Sequencing the genomes of two critically-important biological control agents, the insect-killing nematodes Steinernema feltiae and Heterorhabditis bacteriophora

Potatoes are a valuable Washington crop that is threatened by devastating insect pests. We have found (1) that insect-killing “entomopathogenic” nematodes (EPNs) are key natural enemies of these insects, and (2) that organic farming greatly increases EPN genetic diversity. Additionally, genetically-diverse mixes of EPN strains are more lethal to insects than any single worm strain. We would like to identify the specific genes that allow different EPN strains to “complement” one another in killing pests. Unfortunately, our efforts have been limited by the lack of well-constructed reference genomes for the two most common species of EPNs in Washington, Steinernema feltiae and Heterorhabditis bacteriophora. We propose to use the third-generation advanced sequencers now available at WSU and U Idaho (e.g., the PacBio RS and Illumina sequencers) to construct high-coverage genomes of these two species, and to compare gene-activity patterns within EPN pairs that complement one another in killing pest insects. Insect-killing nematodes can be used as bio-pesticides. Understanding the traits that make worms lethal to pests will allow us to design effective bio-pesticide blends, and to conserve and enhance beneficial nematode biodiversity on farms. Thus, our project will develop novel approaches to pest management that increase the sustainability of farming systems.


Grant Information

  • Project ID: 125
  • Project Status: Complete




Jones, EI, Z Fu, DW Crowder, C Bates, R Jabbour, PA Hohenlohe, WE Snyder, and AA Elling. Manuscript. Emergent effects of intra- and inter-specific genetic diversity among natural enemies. To be submitted to Molecular Ecology.

Additional Funds Leveraged

Our ability to compete for federal funding was initially thwarted by our lack of a high-quality nematode genome, due to the difficulties described above that we have now overcome. An additional challenge in this past year was the decision by our key collaborator, Axel Elling, to move to an industry position and leave academics (and WSU). Nonetheless, we now have the necessary preliminary data in support of grant applications to one or more of the following funding sources: (1) USDA Foundational Program: Entomology and Nematology; (2) the USDA OREI and/or ORG programs; and (3) the NSF Ecology program.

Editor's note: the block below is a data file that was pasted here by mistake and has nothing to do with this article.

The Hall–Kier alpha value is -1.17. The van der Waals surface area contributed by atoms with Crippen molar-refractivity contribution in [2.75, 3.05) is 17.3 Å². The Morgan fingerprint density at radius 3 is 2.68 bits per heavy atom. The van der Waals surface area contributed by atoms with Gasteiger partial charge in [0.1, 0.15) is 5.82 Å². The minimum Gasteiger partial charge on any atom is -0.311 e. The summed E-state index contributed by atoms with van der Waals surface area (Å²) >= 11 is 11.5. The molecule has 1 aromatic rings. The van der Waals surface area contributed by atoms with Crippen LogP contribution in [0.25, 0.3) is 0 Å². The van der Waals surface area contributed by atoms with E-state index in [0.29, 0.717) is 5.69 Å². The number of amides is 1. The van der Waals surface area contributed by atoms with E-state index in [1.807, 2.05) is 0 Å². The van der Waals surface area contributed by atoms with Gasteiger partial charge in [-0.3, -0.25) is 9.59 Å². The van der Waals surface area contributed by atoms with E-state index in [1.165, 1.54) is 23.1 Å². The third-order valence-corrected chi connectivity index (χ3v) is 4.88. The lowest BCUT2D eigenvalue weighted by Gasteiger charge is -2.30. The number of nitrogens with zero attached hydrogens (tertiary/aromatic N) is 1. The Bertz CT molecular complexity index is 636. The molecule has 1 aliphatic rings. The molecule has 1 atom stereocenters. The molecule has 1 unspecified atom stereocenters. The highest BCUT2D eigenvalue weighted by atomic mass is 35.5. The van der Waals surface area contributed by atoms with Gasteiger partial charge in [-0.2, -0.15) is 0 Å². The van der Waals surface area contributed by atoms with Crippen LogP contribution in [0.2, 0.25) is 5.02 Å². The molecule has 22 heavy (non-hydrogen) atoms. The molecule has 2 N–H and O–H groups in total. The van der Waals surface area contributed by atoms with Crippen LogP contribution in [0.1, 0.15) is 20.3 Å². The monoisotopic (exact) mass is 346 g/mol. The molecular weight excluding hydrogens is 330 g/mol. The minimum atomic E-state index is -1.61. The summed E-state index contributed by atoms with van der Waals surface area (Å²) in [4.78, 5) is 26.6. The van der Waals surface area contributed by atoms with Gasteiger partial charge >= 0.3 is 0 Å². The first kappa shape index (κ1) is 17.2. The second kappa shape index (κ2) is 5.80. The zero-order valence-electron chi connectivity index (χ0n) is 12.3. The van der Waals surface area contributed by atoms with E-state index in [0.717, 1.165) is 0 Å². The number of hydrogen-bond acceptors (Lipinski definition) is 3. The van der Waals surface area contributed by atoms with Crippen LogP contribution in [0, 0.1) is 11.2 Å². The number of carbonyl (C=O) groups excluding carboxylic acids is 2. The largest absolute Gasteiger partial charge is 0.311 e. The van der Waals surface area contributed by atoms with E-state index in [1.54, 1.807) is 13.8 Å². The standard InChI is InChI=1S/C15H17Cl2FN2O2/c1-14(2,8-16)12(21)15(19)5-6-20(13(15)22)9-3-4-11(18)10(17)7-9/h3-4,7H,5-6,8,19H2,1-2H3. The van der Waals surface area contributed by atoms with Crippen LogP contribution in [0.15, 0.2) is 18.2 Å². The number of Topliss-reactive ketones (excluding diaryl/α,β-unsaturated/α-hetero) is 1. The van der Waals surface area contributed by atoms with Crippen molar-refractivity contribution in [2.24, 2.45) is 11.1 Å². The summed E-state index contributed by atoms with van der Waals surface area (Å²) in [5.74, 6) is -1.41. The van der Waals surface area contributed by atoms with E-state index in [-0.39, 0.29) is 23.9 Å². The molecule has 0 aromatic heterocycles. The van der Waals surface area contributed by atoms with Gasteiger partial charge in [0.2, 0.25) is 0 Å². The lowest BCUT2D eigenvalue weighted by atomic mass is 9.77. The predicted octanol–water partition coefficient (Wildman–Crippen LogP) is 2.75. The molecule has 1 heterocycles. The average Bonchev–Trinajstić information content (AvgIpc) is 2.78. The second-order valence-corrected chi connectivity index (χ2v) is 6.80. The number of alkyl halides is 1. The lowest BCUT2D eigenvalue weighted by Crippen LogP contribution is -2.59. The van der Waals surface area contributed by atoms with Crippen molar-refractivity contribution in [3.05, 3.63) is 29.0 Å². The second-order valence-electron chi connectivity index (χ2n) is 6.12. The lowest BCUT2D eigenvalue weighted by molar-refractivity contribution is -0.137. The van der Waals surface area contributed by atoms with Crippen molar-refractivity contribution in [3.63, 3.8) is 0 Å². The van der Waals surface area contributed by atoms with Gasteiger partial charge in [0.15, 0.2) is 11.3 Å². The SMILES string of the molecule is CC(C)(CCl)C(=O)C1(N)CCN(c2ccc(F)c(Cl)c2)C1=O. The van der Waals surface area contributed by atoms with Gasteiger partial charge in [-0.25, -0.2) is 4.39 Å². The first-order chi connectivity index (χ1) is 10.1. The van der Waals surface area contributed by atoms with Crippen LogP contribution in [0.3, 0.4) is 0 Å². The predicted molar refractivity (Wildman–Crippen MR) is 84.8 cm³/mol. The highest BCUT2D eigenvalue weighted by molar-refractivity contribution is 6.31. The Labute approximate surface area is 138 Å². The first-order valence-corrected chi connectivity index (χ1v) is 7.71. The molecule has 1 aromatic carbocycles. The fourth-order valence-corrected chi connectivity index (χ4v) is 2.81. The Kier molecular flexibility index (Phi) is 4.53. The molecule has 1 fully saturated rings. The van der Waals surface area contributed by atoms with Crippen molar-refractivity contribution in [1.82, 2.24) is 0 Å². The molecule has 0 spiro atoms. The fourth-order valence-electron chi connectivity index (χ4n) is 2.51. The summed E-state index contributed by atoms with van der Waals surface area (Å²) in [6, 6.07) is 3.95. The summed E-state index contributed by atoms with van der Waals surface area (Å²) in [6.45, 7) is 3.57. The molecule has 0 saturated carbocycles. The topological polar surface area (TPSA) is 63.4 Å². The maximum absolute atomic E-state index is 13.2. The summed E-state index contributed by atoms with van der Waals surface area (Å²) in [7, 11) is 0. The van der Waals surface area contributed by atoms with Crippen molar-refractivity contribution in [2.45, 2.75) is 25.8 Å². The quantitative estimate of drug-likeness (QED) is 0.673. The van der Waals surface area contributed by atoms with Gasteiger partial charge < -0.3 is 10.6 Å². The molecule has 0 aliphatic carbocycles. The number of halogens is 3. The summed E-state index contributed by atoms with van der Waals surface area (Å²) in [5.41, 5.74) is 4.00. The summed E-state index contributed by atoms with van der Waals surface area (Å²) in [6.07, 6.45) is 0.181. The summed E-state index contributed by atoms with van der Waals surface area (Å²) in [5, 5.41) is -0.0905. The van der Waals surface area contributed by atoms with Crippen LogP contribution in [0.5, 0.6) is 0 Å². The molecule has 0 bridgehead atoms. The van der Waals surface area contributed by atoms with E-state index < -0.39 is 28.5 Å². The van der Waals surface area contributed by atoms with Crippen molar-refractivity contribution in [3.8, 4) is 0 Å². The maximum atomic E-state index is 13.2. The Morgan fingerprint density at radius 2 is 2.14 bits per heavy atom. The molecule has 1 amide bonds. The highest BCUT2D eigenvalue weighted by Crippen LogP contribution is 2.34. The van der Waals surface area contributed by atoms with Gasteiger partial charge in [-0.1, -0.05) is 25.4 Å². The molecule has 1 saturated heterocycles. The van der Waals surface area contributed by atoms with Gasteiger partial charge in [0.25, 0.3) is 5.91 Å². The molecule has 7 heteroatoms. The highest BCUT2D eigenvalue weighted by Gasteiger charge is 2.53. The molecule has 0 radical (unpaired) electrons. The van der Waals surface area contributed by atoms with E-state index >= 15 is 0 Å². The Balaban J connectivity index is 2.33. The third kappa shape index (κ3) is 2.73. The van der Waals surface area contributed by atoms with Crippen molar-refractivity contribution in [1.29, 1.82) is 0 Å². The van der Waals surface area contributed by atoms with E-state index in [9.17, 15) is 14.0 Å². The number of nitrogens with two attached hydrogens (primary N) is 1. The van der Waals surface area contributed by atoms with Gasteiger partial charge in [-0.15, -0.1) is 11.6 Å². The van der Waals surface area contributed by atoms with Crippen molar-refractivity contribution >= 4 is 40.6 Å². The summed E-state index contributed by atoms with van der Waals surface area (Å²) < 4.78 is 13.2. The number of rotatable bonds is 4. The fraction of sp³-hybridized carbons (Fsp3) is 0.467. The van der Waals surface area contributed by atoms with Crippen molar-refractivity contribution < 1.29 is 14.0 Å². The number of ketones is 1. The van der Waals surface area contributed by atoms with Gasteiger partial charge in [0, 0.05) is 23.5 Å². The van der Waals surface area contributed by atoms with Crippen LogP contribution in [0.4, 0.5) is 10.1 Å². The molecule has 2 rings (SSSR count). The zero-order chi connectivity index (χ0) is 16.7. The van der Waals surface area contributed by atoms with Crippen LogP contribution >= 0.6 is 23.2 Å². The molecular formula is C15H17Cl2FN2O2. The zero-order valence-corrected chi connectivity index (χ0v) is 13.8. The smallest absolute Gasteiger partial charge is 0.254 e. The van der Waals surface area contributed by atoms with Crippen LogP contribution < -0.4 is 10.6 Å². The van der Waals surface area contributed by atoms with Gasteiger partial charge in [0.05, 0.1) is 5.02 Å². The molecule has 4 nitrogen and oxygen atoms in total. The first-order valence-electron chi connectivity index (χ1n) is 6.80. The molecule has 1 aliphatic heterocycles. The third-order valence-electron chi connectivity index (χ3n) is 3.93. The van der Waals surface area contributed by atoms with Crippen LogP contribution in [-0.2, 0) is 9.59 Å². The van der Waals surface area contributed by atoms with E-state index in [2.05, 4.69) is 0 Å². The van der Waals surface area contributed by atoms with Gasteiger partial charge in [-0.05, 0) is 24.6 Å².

• Short-Term: We are producing detailed genomes for beneficial insect-killing nematodes, and identifying candidate genes that could explain why different strains of the same nematode species complement one another in killing hosts.
  • Intermediate-Term: We will successfully compete for funding to further investigate these genetic differences; identify genes that correspond to important traits tied to a worm-strains ability to kill hosts and develop the means to search for these traits in nematodes in potato fields; and, design and test bio-pesticides that combine beneficial and complementary nematode traits.
  • Long-Term: Provide new commercial bio-pesticides that effectively control potato beetles, while also providing a model approach for understanding why natural enemies complement one another that can be applied to other pests and/or cropping systems.